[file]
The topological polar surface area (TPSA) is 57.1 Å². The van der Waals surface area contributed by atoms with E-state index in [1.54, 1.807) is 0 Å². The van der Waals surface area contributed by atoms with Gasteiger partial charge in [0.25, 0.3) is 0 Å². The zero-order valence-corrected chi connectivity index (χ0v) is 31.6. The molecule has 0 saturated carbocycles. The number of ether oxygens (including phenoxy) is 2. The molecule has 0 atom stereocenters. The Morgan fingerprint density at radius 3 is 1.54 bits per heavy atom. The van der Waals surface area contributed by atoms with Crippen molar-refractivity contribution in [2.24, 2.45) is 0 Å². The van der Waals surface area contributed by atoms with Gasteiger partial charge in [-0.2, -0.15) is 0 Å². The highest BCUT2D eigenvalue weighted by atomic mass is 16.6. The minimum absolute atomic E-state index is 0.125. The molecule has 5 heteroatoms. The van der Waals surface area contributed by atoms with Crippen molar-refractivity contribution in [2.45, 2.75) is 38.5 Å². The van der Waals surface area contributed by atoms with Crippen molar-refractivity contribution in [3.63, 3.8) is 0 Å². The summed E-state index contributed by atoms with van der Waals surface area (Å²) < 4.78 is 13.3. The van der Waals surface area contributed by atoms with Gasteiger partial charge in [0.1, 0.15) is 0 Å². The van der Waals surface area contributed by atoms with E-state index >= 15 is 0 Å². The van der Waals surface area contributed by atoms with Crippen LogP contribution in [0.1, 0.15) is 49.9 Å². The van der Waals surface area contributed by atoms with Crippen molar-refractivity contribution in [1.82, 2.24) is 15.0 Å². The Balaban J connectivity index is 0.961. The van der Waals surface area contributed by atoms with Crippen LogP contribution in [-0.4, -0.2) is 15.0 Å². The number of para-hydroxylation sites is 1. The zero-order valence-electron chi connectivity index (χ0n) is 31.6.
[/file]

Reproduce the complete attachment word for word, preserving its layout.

The topological polar surface area (TPSA) is 57.1 Å². The van der Waals surface area contributed by atoms with E-state index in [1.54, 1.807) is 0 Å². The van der Waals surface area contributed by atoms with Gasteiger partial charge in [0.25, 0.3) is 0 Å². The zero-order valence-corrected chi connectivity index (χ0v) is 31.6. The molecule has 0 saturated carbocycles. The number of ether oxygens (including phenoxy) is 2. The molecule has 0 atom stereocenters. The Morgan fingerprint density at radius 3 is 1.54 bits per heavy atom. The van der Waals surface area contributed by atoms with Crippen molar-refractivity contribution in [2.24, 2.45) is 0 Å². The van der Waals surface area contributed by atoms with Gasteiger partial charge in [-0.2, -0.15) is 0 Å². The highest BCUT2D eigenvalue weighted by atomic mass is 16.6. The minimum absolute atomic E-state index is 0.125. The molecule has 5 heteroatoms. The van der Waals surface area contributed by atoms with Crippen molar-refractivity contribution in [2.45, 2.75) is 38.5 Å². The van der Waals surface area contributed by atoms with Crippen molar-refractivity contribution in [3.63, 3.8) is 0 Å². The summed E-state index contributed by atoms with van der Waals surface area (Å²) < 4.78 is 13.3. The van der Waals surface area contributed by atoms with Gasteiger partial charge in [0.1, 0.15) is 0 Å². The van der Waals surface area contributed by atoms with E-state index >= 15 is 0 Å². The van der Waals surface area contributed by atoms with Crippen LogP contribution in [0.1, 0.15) is 49.9 Å². The van der Waals surface area contributed by atoms with Crippen molar-refractivity contribution in [1.82, 2.24) is 15.0 Å². The Balaban J connectivity index is 0.961. The van der Waals surface area contributed by atoms with Crippen LogP contribution in [-0.4, -0.2) is 15.0 Å². The number of para-hydroxylation sites is 1. The zero-order valence-electron chi connectivity index (χ0n) is 31.6.